Robert Maunder is a professor of psychiatry at the University of Toronto; Gillian Strudwick is a scientist and an assistant professor at the University of Toronto’s Institute of Health Policy, Management and Evaluation.
During the pandemic’s third wave, researchers interviewed nurses to see how their perceptions had changed over the preceding year. Early in the pandemic, nurses had reported optimism about supporting one another through the pandemic, but by the third wave, this had been replaced by anger and exhaustion.
One source of resentment was how employers were managing a depleted workforce. Clinical psychologist Dana Ménard found that incentives for new hires caused anger among those who had been on the front lines for a year with no retention rewards. Vicki McKenna, president of the Ontario Nurses Association, expressed concerns about staffing, telling a reporter, “I fear that it is going to be devastating to the workforce. I’m very worried about the future of the nursing workforce.”
Meanwhile, other sources warned of a potential shortage of nurses. “Canadian nurses are leaving in droves,” ran a Globe and Mail headline.
Our journalism depends on you.
You can count on TVO to cover the stories others don’t—to fill the gaps in the ever-changing media landscape. But we can’t do this without you.
Appreciating what is happening to these nurses and how to respond hinges on understanding burnout, which may be the primary occupational hazard of health-care work. This is especially true in a pandemic. Burnout, as it is typically measured, has three components: emotional exhaustion, depersonalization (indifference or emotional distance), and a diminished sense of professional achievement.
Burnout occurs in many occupations, but health care exposes its professionals to unusual types of stress, including moral distress. This arises when professionals feel constrained from providing the best care. Examples include situations when care may be too aggressive at the end of life or when one health-care worker is concerned about care provided by another. Moral distress has increased during the pandemic due to scarce resources and the inability to comfort families.
Burnout is bad for everyone. It is associated with diminished safety and quality of care for patients, and mental-health problems and poor quality of life for professionals.
For the health-care system, burnout is associated with absenteeism, reduced productivity, and thoughts of leaving one’s job. During a time when nurses and doctors are in short supply, we cannot afford to lose more because of burnout.
Burnout was common before COVID-19 and is now rampant. For example, rates of severe emotional exhaustion were often in the range of 20 to 40 per cent prior to the pandemic; rates were higher in intensive-care units and emergency medicine. Compare that to Canadian surveys later in the pandemic reporting rates of 62 per cent, 63 per cent, and 72 per cent.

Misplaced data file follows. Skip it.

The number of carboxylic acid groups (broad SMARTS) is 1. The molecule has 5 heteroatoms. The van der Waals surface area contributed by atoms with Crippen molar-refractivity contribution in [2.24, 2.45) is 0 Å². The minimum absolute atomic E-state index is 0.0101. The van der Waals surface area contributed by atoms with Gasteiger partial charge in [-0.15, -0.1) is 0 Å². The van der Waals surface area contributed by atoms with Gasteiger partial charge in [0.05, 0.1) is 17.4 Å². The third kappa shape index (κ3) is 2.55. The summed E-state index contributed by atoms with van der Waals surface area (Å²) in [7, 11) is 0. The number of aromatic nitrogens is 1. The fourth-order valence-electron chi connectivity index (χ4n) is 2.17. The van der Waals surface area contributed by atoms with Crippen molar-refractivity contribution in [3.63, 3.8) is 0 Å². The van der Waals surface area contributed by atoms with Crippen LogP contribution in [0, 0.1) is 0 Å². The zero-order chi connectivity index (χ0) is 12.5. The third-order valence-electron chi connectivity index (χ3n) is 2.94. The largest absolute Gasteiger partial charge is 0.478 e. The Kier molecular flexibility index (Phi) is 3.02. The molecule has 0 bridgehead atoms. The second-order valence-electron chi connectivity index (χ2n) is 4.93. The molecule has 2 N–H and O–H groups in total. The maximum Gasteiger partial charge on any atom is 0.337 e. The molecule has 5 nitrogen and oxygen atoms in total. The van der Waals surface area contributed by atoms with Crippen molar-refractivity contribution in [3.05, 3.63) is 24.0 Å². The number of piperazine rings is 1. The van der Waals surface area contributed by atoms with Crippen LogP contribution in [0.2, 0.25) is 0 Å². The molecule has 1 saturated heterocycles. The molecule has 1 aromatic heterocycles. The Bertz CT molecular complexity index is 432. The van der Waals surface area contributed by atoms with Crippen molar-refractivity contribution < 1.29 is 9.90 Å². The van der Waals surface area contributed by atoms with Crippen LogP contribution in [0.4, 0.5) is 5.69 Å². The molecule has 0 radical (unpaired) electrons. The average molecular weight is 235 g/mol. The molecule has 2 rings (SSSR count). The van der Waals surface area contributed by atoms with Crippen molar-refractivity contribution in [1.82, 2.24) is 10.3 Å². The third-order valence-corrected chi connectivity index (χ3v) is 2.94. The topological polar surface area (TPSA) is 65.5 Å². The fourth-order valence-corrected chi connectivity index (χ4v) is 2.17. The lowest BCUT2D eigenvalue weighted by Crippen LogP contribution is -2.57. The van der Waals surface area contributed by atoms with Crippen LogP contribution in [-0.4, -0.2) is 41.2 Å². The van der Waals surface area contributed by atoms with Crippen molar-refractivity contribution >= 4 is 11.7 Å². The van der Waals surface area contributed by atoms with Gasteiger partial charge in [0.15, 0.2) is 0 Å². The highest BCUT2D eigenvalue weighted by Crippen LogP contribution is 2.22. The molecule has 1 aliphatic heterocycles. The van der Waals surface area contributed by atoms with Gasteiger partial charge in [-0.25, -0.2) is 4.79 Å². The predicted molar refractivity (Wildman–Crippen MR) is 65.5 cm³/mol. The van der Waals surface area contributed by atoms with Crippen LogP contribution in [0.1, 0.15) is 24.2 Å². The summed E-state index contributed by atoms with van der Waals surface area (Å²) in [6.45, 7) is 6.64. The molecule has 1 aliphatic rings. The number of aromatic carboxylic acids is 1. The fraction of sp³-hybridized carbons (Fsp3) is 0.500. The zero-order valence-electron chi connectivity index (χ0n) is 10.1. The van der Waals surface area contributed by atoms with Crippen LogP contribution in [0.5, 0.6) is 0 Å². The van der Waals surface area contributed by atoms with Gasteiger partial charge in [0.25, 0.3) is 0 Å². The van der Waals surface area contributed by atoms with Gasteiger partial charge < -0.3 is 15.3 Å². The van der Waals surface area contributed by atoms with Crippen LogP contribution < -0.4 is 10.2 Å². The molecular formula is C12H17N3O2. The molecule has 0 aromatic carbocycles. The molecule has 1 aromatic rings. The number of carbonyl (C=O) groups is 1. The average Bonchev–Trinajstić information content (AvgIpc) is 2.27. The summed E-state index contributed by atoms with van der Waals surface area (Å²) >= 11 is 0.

It should be no surprise that working in health care during a pandemic that is unprecedented in our lifetimes has increased burnout.
In addition to risking their own health, many health-care professionals have been, for example, working longer hours and are often understaffed if colleagues are in quarantine or ill. Many maintained their full-time job while their children were unable to attend school. They must also manage uncertainty as policies change and a virus mutates, while providing care to critically ill individuals who chose not to be vaccinated.
Surveys of health-care workers reveal an extraordinary challenge. A survey of members of the Registered Nurses’ Association of Ontario found that 43 per cent were considering leaving — more among those who felt burnt out. Another Canadian study reported that 50 per cent of nurses surveyed intended to leave.
Signing bonuses for new nurses, which angered the nurses Ménard’s team interviewed, suggest that the intention to leave is translating into action. Indeed, reports of shortages related to pandemic burnout continue to appear in the news.
Since understaffing is both a cause and a consequence of burnout, the health-care system may be entering the downward spiral of a particularly vicious circle.
The solution should match the problem. Evidence indicates that burnout is more a consequence of work conditions than of the workers’ vulnerabilities: of long hours, high workload, moral distress, and violence and abuse in the workplace, among other systemic problems.
And, yet, most research studying interventions to prevent and reduce burnout focuses instead on individuals by teaching such things as coping skills and stress-reduction techniques. Although providing individual interventions may be moderately helpful, as the sole response to an occupational hazard, it is perverse — like teaching the residents of a flood zone how to swim instead of elevating their homes or helping them move.
The health-care system urgently needs system-level measures that protect its professionals from harm and compensate them for hazards. These may include manageable hours, adequate time off, appropriate staff-to-patient ratios, and workplace-safety measures. Some organizations will try to recruit new health professionals to manage shortages, but recruitment into a harmful environment is not sustainable.
Which brings us to leadership. Evidence supports the value of leadership in reducing burnout in health care, especially leaders who are transparent, ethical, respectful, reflective, and informed. We need health-care leaders who are committed to protecting the health of providers and organizations as well as of patients. System-level support is needed to prevent the COVID-19 pandemic from causing an exodus of professionals from health care.